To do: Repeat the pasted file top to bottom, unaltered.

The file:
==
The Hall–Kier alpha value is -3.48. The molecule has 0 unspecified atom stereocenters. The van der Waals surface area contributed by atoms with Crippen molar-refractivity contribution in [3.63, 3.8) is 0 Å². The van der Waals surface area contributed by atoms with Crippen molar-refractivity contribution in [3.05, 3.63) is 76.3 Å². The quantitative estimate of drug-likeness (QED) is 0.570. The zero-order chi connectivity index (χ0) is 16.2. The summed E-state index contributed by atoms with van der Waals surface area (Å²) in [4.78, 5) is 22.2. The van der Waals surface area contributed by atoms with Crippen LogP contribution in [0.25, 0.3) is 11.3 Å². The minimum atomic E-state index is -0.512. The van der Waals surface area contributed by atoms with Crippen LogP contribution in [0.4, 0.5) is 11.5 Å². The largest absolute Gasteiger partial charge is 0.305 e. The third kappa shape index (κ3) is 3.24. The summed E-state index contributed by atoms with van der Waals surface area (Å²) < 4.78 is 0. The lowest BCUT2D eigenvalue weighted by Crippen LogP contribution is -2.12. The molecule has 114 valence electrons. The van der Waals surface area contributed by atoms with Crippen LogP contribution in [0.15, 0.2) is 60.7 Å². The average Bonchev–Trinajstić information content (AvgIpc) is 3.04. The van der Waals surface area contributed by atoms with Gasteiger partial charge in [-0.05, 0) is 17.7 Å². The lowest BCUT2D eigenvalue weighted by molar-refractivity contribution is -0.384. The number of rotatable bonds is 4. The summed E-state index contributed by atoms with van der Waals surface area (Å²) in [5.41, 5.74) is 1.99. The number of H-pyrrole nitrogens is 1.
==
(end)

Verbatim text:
The Hall–Kier alpha value is -3.48. The molecule has 0 unspecified atom stereocenters. The van der Waals surface area contributed by atoms with Crippen molar-refractivity contribution in [3.63, 3.8) is 0 Å². The van der Waals surface area contributed by atoms with Crippen molar-refractivity contribution in [3.05, 3.63) is 76.3 Å². The quantitative estimate of drug-likeness (QED) is 0.570. The zero-order chi connectivity index (χ0) is 16.2. The summed E-state index contributed by atoms with van der Waals surface area (Å²) in [4.78, 5) is 22.2. The van der Waals surface area contributed by atoms with Crippen LogP contribution in [0.25, 0.3) is 11.3 Å². The minimum atomic E-state index is -0.512. The van der Waals surface area contributed by atoms with Crippen LogP contribution in [0.4, 0.5) is 11.5 Å². The largest absolute Gasteiger partial charge is 0.305 e. The third kappa shape index (κ3) is 3.24. The summed E-state index contributed by atoms with van der Waals surface area (Å²) < 4.78 is 0. The lowest BCUT2D eigenvalue weighted by Crippen LogP contribution is -2.12. The molecule has 114 valence electrons. The van der Waals surface area contributed by atoms with Crippen LogP contribution in [0.15, 0.2) is 60.7 Å². The average Bonchev–Trinajstić information content (AvgIpc) is 3.04. The van der Waals surface area contributed by atoms with Gasteiger partial charge in [-0.05, 0) is 17.7 Å². The lowest BCUT2D eigenvalue weighted by molar-refractivity contribution is -0.384. The number of rotatable bonds is 4. The summed E-state index contributed by atoms with van der Waals surface area (Å²) in [5.41, 5.74) is 1.99. The number of H-pyrrole nitrogens is 1.